Chef Dante de Magistris whips up his “fool-proof” milk-braised ribs with spicy orange glaze every single football Sunday. “It’s easy for anyone with basic cooking skills to make correctly the first time,” he says of his go-to recipe, which he serves over a fennel, cucumber and celery slaw. Plus, Magistris adds, “The milk really tenderizes the meat. If you broil the ribs, the milk curds end up caramelizing to an unbelievable sticky texture.” Game on!
· 13 individual bones of St. Louis spares or baby back ribs
· ¼ cup olive oil
· 1 large carrot, diced
· 2 stalks celery, diced
· 2 onions, julienned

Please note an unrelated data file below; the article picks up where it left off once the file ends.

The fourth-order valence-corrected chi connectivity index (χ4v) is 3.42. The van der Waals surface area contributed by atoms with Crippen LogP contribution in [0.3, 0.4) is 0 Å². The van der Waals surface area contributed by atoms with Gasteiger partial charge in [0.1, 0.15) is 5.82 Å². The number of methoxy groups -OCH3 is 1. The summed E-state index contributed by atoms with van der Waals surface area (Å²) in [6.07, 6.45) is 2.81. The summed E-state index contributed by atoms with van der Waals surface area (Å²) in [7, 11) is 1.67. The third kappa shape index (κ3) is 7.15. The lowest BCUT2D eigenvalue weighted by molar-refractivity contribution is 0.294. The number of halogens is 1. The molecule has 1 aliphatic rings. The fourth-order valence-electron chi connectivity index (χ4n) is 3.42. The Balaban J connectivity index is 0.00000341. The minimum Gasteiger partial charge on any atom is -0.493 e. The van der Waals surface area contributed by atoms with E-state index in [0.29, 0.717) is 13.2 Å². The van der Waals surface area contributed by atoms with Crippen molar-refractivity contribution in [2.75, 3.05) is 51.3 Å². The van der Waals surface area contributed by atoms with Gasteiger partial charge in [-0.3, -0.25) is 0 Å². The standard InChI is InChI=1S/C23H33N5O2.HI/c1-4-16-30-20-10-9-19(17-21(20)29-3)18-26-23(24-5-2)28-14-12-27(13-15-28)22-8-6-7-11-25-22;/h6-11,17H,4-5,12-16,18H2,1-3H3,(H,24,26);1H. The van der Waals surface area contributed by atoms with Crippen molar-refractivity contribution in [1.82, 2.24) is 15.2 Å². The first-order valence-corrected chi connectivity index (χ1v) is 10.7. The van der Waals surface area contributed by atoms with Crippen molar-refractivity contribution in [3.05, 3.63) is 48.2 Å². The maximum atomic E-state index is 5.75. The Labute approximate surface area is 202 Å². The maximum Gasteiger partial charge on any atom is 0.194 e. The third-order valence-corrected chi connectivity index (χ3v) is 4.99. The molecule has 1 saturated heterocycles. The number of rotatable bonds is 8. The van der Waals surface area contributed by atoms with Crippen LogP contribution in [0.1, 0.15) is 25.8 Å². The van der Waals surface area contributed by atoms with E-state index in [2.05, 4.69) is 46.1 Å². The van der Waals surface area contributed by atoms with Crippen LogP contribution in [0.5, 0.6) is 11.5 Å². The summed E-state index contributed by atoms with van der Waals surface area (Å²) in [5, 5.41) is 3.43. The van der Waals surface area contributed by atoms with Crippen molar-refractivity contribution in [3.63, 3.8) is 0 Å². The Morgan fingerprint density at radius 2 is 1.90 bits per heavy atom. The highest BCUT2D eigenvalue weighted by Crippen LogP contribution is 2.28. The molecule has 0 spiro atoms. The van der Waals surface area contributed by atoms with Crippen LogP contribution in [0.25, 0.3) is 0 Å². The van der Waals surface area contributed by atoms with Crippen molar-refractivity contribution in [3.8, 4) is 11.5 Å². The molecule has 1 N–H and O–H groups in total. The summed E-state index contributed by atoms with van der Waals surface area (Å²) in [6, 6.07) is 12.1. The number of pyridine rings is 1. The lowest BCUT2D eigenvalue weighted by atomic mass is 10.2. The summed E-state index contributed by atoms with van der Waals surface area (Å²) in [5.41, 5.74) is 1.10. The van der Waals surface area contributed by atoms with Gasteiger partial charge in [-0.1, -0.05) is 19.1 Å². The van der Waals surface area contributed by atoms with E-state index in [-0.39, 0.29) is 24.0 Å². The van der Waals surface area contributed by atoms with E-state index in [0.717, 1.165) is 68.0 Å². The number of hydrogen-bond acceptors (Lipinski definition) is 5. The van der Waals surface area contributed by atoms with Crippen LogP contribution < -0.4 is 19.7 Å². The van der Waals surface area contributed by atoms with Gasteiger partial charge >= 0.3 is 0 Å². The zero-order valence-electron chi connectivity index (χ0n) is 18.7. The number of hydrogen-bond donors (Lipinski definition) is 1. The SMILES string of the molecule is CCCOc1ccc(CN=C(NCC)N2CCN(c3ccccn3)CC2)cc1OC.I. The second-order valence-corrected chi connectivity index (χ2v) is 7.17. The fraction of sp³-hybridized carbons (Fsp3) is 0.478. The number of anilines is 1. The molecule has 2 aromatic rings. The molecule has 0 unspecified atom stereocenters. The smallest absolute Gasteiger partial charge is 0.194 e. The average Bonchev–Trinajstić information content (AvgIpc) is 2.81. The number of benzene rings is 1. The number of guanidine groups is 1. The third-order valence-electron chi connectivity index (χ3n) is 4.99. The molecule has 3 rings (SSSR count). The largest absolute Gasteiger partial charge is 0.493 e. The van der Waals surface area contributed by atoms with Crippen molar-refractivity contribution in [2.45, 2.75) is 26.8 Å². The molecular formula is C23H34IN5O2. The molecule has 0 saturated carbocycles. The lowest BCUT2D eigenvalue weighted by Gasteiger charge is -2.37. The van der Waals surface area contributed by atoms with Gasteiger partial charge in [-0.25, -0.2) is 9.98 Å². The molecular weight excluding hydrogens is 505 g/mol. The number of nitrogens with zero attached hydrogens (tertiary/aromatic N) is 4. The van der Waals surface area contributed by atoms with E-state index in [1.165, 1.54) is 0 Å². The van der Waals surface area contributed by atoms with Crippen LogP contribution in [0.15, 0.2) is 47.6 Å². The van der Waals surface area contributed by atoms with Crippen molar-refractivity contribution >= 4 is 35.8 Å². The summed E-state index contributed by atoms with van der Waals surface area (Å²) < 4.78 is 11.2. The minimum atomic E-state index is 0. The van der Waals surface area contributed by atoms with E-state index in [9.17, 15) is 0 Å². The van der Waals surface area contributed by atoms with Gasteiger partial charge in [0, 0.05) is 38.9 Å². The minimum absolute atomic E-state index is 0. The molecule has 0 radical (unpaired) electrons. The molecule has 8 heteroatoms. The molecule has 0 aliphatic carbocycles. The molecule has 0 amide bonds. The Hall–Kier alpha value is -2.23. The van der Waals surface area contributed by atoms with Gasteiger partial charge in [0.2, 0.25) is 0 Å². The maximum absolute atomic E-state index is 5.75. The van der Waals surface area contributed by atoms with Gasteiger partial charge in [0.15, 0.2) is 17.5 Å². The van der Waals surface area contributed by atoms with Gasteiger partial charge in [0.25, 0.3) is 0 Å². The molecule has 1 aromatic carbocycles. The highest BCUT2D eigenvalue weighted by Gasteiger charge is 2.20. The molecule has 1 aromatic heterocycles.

· 1 gallon whole milk
· 2 bay leafs
· ¼ cup juniper berries
· 5 sprigs fresh rosemary
· 2 teaspoons cumin powder
· ⅓ cup kosher salt
FOR THE GLAZE:
Combine 2 cups of orange marmalade with ½ cup of sambal oelek, or more if you prefer it to be spicier.
Tie up the bay leaf, juniper berries and rosemary using cheesecloth and add to the pot. Add the cumin and salt. When the solution comes to a boil, add the ribs and reduce the heat to low. Cover and simmer for 2-and-a-half to 3 hours, just until the meat is tender and about to fall off the bone.
Add oil to a large Dutch oven or sauce pot over medium heat. Lightly brown the carrots, celery and onion for 6 to 8 minutes. Add the milk.
Discard the cheesecloth bundle, and remove the ribs from the milk. Toss the ribs in a large bowl with half of the glaze. Lay the ribs on a baking sheet. Before the game starts, broil the ribs for 4 to 6 minutes on each side. Toss again in the large bowl with the remainder of the glaze.